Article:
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Serious decisions about New Zealand’s capital gains tax need to be made soon, writes Ross Linklater.
At least one political party has recently said the major issue facing New Zealand is wealth inequality. By most accounts this has worsened since the ''Rogernomics'' of the mid-1980s. Home ownership rates, which used to be high by Western world standards, continue to fall.
An obvious cause of this is insufficient income, which is primarily related to someone's job. Another major cause is low or nil net assets, and the limited income these assets can then provide.
There needs to be much more debate on the need for wealth redistribution, and what can be done to address our housing market failure (Lack of land? Lack of builders? Easy speculation?). There are political consequences, so it's good that the new Government has just extended the ''bright-line test'' from two to five years.
There is increasing discussion on whether or not a capital gains tax should be introduced on the sale of all real estate, not just to address wealth inequality, but as a basis of a fairer tax regime.
It is widely accepted that property investment ''crowds out'' other forms of investment, not only in terms of rates of return, and the continuing low interest rates, and also the favourable income tax treatment. Until recently, the gain on the sale of these was non-taxable, unless one was in the business of buying and selling property, or a property developer.
The Government does very well out of the latter, raising millions from GST and income tax on their sale.
As a result, we are witnessing another feeding frenzy on property investment (in Otago at least). The new ''bright line'' test has done nothing locally to address the above, as the two-year hold time was not long enough, and because of the numerous exemptions, was not widespread enough.
Another undesirable consequence of untaxed, galloping property values is the possibility of owners not even letting out their property. The rise in capital value may more than cover the lack of rental income, with avoidance of all the usual problems with unsatisfactory tenants.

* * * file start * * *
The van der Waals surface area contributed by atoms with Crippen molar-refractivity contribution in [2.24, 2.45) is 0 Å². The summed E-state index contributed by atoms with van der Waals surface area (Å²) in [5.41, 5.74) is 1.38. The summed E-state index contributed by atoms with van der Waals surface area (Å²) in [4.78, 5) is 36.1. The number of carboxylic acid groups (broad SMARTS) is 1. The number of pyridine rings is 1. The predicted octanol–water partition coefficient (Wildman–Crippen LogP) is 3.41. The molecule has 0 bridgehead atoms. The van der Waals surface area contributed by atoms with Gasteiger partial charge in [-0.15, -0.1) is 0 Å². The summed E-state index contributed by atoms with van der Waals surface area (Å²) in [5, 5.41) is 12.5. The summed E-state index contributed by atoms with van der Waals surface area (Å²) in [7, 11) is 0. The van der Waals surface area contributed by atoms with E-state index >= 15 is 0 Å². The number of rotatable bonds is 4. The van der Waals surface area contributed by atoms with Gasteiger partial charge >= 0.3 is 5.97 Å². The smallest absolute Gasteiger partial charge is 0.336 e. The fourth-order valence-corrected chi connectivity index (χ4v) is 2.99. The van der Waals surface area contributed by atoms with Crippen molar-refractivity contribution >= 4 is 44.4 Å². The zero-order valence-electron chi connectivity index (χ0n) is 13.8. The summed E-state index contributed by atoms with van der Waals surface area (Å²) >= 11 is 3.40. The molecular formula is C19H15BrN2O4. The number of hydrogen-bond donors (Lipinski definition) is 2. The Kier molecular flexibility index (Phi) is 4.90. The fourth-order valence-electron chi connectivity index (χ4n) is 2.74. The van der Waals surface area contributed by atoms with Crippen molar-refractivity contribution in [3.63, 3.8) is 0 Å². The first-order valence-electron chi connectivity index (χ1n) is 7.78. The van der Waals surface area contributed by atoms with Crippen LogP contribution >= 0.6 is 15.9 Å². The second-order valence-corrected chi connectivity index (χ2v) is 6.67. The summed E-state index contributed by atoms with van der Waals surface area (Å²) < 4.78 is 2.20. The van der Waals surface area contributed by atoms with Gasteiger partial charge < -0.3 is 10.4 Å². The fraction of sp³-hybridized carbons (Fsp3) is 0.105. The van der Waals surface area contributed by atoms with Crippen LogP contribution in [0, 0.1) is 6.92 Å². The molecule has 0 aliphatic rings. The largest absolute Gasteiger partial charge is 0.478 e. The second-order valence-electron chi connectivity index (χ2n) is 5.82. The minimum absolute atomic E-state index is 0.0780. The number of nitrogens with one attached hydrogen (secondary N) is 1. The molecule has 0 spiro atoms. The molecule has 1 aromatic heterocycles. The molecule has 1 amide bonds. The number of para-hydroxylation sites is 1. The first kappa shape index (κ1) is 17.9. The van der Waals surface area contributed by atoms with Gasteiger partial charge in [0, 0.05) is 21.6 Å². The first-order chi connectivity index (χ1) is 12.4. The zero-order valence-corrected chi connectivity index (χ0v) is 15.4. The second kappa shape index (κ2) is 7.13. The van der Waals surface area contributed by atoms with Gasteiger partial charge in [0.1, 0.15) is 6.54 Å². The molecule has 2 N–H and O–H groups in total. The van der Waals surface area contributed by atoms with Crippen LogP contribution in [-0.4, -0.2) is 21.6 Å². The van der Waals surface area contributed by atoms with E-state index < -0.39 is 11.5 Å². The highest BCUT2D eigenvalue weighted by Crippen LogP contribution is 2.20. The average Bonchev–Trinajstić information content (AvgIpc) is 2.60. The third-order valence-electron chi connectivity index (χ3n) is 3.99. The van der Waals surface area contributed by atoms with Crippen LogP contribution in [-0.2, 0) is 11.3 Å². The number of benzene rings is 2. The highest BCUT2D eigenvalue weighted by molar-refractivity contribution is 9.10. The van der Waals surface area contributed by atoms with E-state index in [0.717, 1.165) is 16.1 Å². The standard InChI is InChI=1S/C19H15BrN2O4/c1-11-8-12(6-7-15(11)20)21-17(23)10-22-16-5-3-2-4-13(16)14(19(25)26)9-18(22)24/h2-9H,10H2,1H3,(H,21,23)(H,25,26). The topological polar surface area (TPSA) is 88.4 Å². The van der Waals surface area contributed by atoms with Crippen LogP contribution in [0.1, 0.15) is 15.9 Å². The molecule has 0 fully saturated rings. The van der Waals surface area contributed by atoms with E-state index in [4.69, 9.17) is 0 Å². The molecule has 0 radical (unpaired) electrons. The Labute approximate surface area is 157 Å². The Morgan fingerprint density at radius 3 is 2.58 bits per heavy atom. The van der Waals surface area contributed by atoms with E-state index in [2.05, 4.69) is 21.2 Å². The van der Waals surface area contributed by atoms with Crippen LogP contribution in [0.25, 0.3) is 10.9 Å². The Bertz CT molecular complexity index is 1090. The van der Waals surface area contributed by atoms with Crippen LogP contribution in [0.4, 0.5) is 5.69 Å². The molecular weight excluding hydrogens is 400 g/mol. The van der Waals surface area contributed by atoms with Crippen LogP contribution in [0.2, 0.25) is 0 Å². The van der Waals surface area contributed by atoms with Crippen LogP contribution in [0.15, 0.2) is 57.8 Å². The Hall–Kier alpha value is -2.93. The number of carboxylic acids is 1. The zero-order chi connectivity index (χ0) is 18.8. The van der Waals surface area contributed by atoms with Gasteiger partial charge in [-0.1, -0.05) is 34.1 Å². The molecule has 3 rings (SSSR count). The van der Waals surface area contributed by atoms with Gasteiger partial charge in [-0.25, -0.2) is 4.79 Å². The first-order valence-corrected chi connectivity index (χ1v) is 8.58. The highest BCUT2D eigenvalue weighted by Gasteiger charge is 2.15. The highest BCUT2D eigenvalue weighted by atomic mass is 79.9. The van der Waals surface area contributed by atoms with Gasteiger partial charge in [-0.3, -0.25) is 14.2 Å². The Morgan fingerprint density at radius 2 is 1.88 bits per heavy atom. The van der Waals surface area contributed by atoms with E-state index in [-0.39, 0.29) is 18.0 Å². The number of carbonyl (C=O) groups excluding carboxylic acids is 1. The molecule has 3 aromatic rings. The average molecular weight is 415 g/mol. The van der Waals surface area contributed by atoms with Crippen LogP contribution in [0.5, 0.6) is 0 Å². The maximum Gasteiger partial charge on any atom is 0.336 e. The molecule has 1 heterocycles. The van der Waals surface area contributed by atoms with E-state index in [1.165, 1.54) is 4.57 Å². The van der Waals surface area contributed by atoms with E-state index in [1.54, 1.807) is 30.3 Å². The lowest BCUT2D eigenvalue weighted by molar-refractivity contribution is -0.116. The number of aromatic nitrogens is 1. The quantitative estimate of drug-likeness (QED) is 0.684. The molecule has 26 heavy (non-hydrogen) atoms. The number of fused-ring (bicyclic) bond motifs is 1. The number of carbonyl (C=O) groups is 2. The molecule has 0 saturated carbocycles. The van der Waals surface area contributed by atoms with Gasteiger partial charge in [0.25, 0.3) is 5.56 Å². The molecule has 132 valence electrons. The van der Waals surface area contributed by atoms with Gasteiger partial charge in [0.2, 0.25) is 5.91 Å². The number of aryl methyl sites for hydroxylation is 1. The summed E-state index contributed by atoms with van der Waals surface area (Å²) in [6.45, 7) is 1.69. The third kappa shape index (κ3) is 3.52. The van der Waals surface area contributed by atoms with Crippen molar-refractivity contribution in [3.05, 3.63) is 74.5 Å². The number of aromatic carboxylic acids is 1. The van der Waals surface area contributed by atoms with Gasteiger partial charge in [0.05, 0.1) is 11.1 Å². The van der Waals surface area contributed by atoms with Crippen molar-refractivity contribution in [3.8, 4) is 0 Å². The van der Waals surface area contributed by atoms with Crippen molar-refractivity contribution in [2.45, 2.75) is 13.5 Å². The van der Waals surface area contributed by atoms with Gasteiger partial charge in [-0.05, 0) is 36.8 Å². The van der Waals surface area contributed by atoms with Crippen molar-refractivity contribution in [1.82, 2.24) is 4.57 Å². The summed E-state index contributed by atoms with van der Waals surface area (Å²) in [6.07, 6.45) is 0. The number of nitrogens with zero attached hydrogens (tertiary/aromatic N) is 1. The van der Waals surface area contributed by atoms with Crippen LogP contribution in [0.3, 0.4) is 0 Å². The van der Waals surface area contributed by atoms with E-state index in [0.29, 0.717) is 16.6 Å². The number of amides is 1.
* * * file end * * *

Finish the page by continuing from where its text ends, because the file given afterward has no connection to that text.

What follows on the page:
We already have examples in Dunedin of ''land banking'', and vacant sections remaining undeveloped for lengthy periods. However, it would not be easy to start up CGT. Exactly which assets (not just real estate) should be taxed, and at what tax rate, start date (backdate?), period threshold etc.
In addition, there will be significant compliance costs and accountants, real estate agents and conveyancers will have to be involved. Perhaps most difficult of all, how should your labour for doing property improvement be included, and having to account for the costs of these improvements?
What value should be placed on all the repairs and maintenance carried out?
We can of course look to Australia for guidance. However, it is rather complex. Their CGT allows for a 50% tax reduction for individuals, and 33% for superannuation funds after one year of ownership, with a minimum tax rate applied of 15%.
There is also an exemption if the owner has lived in the property for at least two out of the previous five years.
Serious decisions need to be made soon. While house prices may yet fall, it is more likely they will merely level out, before yet another surge takes place. This will just continue the ''inter-generational theft'' which has marked this country's social landscape since the 1970s. A time is coming very soon, if not already here, when our grandchildren will not be able to afford to buy a house unless their parents lend or gift them a portion of its cost.
-Ross Linklater is a Dunedin accountant.